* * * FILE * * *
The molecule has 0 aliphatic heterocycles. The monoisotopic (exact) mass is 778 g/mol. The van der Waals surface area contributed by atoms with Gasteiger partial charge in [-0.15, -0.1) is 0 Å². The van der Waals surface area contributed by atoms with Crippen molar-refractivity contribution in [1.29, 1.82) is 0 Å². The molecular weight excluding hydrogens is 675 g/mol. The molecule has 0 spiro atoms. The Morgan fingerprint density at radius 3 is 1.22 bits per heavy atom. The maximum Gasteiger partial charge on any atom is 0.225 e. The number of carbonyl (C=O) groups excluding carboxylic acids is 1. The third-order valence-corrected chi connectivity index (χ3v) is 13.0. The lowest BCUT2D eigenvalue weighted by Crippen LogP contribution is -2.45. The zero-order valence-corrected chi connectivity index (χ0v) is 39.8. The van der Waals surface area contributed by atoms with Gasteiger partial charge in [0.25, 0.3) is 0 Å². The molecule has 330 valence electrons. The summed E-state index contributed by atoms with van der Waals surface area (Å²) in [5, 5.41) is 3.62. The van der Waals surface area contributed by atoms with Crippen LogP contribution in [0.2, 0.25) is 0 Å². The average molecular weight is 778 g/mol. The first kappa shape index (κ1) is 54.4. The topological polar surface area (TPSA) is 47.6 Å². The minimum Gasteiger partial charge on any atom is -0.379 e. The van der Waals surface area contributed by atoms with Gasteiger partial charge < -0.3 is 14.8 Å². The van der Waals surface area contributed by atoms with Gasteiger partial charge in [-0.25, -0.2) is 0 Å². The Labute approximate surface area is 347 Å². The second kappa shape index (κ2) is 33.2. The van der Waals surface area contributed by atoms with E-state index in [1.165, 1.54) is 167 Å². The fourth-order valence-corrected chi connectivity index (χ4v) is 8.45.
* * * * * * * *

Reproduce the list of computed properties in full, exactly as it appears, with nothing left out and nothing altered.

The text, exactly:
The molecule has 0 aliphatic heterocycles. The monoisotopic (exact) mass is 778 g/mol. The van der Waals surface area contributed by atoms with Gasteiger partial charge in [-0.15, -0.1) is 0 Å². The van der Waals surface area contributed by atoms with Crippen molar-refractivity contribution in [1.29, 1.82) is 0 Å². The molecular weight excluding hydrogens is 675 g/mol. The molecule has 0 spiro atoms. The Morgan fingerprint density at radius 3 is 1.22 bits per heavy atom. The maximum Gasteiger partial charge on any atom is 0.225 e. The number of carbonyl (C=O) groups excluding carboxylic acids is 1. The third-order valence-corrected chi connectivity index (χ3v) is 13.0. The lowest BCUT2D eigenvalue weighted by Crippen LogP contribution is -2.45. The zero-order valence-corrected chi connectivity index (χ0v) is 39.8. The van der Waals surface area contributed by atoms with Gasteiger partial charge in [0.25, 0.3) is 0 Å². The molecule has 330 valence electrons. The summed E-state index contributed by atoms with van der Waals surface area (Å²) in [5, 5.41) is 3.62. The van der Waals surface area contributed by atoms with Crippen LogP contribution in [0.2, 0.25) is 0 Å². The average molecular weight is 778 g/mol. The first kappa shape index (κ1) is 54.4. The topological polar surface area (TPSA) is 47.6 Å². The minimum Gasteiger partial charge on any atom is -0.379 e. The van der Waals surface area contributed by atoms with Gasteiger partial charge < -0.3 is 14.8 Å². The van der Waals surface area contributed by atoms with Gasteiger partial charge in [-0.25, -0.2) is 0 Å². The Labute approximate surface area is 347 Å². The second kappa shape index (κ2) is 33.2. The van der Waals surface area contributed by atoms with E-state index in [1.165, 1.54) is 167 Å². The fourth-order valence-corrected chi connectivity index (χ4v) is 8.45.